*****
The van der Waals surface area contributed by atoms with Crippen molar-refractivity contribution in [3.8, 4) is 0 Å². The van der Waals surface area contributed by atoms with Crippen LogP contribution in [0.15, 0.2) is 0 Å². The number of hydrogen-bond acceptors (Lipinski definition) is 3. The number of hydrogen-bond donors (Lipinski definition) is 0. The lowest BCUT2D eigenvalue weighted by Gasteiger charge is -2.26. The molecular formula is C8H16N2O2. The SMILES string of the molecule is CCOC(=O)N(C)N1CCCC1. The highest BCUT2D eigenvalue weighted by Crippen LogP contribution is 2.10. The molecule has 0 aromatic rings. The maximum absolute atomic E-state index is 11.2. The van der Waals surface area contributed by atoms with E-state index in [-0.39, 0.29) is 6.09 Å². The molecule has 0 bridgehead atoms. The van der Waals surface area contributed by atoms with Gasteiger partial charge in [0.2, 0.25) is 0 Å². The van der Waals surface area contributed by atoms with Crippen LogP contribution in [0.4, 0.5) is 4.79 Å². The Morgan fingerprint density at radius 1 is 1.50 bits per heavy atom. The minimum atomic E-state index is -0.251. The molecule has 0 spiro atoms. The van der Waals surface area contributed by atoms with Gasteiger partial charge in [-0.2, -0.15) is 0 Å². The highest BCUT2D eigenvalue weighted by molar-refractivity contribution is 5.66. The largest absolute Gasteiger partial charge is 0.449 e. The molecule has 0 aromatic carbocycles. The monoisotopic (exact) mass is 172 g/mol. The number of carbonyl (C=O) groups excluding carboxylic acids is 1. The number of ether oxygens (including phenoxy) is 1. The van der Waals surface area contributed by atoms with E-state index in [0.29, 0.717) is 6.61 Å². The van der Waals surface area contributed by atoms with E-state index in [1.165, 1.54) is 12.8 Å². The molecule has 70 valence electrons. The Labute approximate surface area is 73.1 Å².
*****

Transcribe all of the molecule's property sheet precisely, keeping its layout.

The van der Waals surface area contributed by atoms with Crippen molar-refractivity contribution in [3.8, 4) is 0 Å². The van der Waals surface area contributed by atoms with Crippen LogP contribution in [0.15, 0.2) is 0 Å². The number of hydrogen-bond acceptors (Lipinski definition) is 3. The number of hydrogen-bond donors (Lipinski definition) is 0. The lowest BCUT2D eigenvalue weighted by Gasteiger charge is -2.26. The molecular formula is C8H16N2O2. The SMILES string of the molecule is CCOC(=O)N(C)N1CCCC1. The highest BCUT2D eigenvalue weighted by Crippen LogP contribution is 2.10. The molecule has 0 aromatic rings. The maximum absolute atomic E-state index is 11.2. The van der Waals surface area contributed by atoms with E-state index in [-0.39, 0.29) is 6.09 Å². The molecule has 0 bridgehead atoms. The van der Waals surface area contributed by atoms with Gasteiger partial charge in [0.2, 0.25) is 0 Å². The van der Waals surface area contributed by atoms with Crippen LogP contribution in [0.4, 0.5) is 4.79 Å². The Morgan fingerprint density at radius 1 is 1.50 bits per heavy atom. The minimum atomic E-state index is -0.251. The molecule has 0 spiro atoms. The van der Waals surface area contributed by atoms with Gasteiger partial charge in [-0.2, -0.15) is 0 Å². The highest BCUT2D eigenvalue weighted by molar-refractivity contribution is 5.66. The largest absolute Gasteiger partial charge is 0.449 e. The molecule has 0 aromatic carbocycles. The monoisotopic (exact) mass is 172 g/mol. The number of carbonyl (C=O) groups excluding carboxylic acids is 1. The number of ether oxygens (including phenoxy) is 1. The van der Waals surface area contributed by atoms with E-state index in [0.29, 0.717) is 6.61 Å². The van der Waals surface area contributed by atoms with E-state index in [1.165, 1.54) is 12.8 Å². The molecule has 70 valence electrons. The Labute approximate surface area is 73.1 Å².